One thing we do know about the type of equipment we use, for them to work efficiently all the parts should be in working order. Oil burning furnaces and boilers are no different. We are entering into the time of the year where heating will be a critical part of our lives.
Regardless of what brand name furnace or boiler you have one of the most important parts is the nozzle. Not all nozzles are the same. Each manufacturer will have their own variations in their nozzles. This brings up the question of the correct nozzle. To help better understand what is the correct nozzle we will take a deeper look at the nozzle.
How does a nozzle work?
The nozzle is the part of the unit that will be used to spray the fuel of an oil burning furnace or boiler to fuel the flame. The energy is supplied to the nozzle at 100-150 PSIG (pounds force per square inch) for most residential applications and 300 PSIG in commercial applications. The nozzle converts energy from pressure to velocity. The viscosity of the fuel used can also effect the type of nozzle that need to be used. A smaller nozzle will pump pressure.
A nozzle is expected to deliver properly atomized fuel at a precise rate over a broad range of conditions. The fuel may be 40-50°F, the nozzle may operate at temperatures up to 250°F and the off cycle soak temperature may climb to nearly 300°F in some appliances. In spite of the adverse conditions, we expect the nozzle to deliver properly atomized fuel at the correct rate, pattern and angle.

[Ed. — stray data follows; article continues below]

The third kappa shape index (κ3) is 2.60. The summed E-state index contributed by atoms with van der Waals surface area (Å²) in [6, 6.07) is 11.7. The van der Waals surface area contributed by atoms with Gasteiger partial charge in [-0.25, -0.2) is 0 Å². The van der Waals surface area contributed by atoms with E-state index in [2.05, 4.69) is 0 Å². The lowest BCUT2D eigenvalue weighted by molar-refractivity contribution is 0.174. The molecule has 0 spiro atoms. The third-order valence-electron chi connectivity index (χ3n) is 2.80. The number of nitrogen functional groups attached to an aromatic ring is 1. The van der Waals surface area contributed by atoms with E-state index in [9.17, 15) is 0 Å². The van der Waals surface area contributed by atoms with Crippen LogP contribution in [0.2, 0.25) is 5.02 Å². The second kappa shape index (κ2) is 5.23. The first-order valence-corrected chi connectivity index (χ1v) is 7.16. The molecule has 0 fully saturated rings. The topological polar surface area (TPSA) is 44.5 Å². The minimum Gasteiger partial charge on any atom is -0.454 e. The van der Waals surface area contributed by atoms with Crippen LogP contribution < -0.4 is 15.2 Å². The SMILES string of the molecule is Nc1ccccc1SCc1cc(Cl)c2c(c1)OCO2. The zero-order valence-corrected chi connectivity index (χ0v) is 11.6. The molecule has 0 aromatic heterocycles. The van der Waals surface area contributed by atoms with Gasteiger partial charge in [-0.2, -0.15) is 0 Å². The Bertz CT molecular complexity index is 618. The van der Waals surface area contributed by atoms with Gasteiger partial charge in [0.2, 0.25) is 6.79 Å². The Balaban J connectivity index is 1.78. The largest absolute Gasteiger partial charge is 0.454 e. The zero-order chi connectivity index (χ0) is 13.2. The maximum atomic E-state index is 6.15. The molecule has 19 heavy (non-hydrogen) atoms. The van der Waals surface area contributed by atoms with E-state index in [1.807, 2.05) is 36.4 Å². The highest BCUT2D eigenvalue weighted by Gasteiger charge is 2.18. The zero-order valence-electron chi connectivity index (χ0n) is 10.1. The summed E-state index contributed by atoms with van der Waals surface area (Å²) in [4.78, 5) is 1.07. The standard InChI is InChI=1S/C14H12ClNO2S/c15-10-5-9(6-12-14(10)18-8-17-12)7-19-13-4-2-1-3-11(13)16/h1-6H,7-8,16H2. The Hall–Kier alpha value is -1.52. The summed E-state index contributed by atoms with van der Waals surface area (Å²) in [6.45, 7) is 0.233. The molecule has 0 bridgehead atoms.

We must help the nozzle do its job. First, make sure that the fuel supplied to it is clean. Make sure the pump pressure is set properly. For domestic applications it may be 100 PSIG to 150 PSIG. When installing the nozzle, use extreme care to protect the nozzle orifice and strainer. If the orifice gets dirt in it or becomes scratched, it will not function properly. Inspect the nozzle adapter before installing the nozzle. If there are deep grooves cut into it from previous nozzles, replace it. Those grooves or a scratched surface are a potential source for a leak. Do not over torque the nozzle when tightening. Over torqueing will cut grooves into the adapter and cause leaks when the next nozzle is installed.
When considering proper nozzle selection, remember these points:
- Always use the appliance manufacturer’s nozzle specifications.
- Follow the burner manufacturer’s recommendations when retrofitting a new burner to an old appliance.
- You must set up the combustion with properly maintained test instruments. Smoke, CO2, or O2, drafts and pump pressure.